Where does the colonial legacy end and the responsibility of Africa's own leaders for the continent's current predicaments begin? Why have the modern state, democracy, and the rule of law proved so difficult to build in Africa and are there any indigenous institutions to promote instead? Is it simply trite to say overseas development assistance has hurt Africa more that it has helped? How do we choose between the myriad explanations - natural resource abundance, high ethnic diversity, poor geography, weak state capacity, arbitrary borders, inter-group inequalities, and general poverty - in accounting for Africa's high incidence of civil wars?

This course is a survey of the major issues in sub-Saharan African politics which have confronted its leaders and peoples and engaged scholars and policy-makers since the end of colonial rule. As it is a graduate-level course in comparative politics, its content is guided by the aim of encouraging students to reflect critically on these big questions and to challenge widely-held assumptions about the continent. Students will be encouraged to place the issues studied into comparative historical and regional perspective. The application of important theoretical constructs in political science to real-world issues is central to the course's ethos. The ultimate goal of the course is to equip students who seek to enter the policy-making arena with a strong theoretical foundation for looking critically at Africa's ongoing challenges and the current strategies to meet them.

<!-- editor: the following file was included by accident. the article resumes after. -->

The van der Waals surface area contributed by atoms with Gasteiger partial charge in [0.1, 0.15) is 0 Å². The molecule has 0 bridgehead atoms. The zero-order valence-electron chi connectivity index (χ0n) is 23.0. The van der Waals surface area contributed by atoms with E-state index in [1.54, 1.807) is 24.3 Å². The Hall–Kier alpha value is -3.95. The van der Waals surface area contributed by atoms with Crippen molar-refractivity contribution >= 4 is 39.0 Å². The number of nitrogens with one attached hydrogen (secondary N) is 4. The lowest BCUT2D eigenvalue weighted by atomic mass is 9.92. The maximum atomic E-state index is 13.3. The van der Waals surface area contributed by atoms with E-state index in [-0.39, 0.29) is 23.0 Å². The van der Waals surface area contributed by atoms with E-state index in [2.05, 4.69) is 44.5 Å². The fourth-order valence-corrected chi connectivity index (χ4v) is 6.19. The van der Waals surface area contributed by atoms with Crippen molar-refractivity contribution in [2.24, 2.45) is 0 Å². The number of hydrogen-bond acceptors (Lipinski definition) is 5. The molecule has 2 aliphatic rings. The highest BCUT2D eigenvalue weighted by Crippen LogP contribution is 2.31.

The course will examine each of these questions through country case studies. The case studies will vary from year-to-year, but the goal is to select from all the major country groupings to minimize the risk of students forming a regionally-skewed perspective on a diverse continent: west, east, central, and southern Africa will be represented. The course will also draw on a range of methodological approaches - quantitative, historical, and qualitative - though students will not need any prior specialized training in these research methods.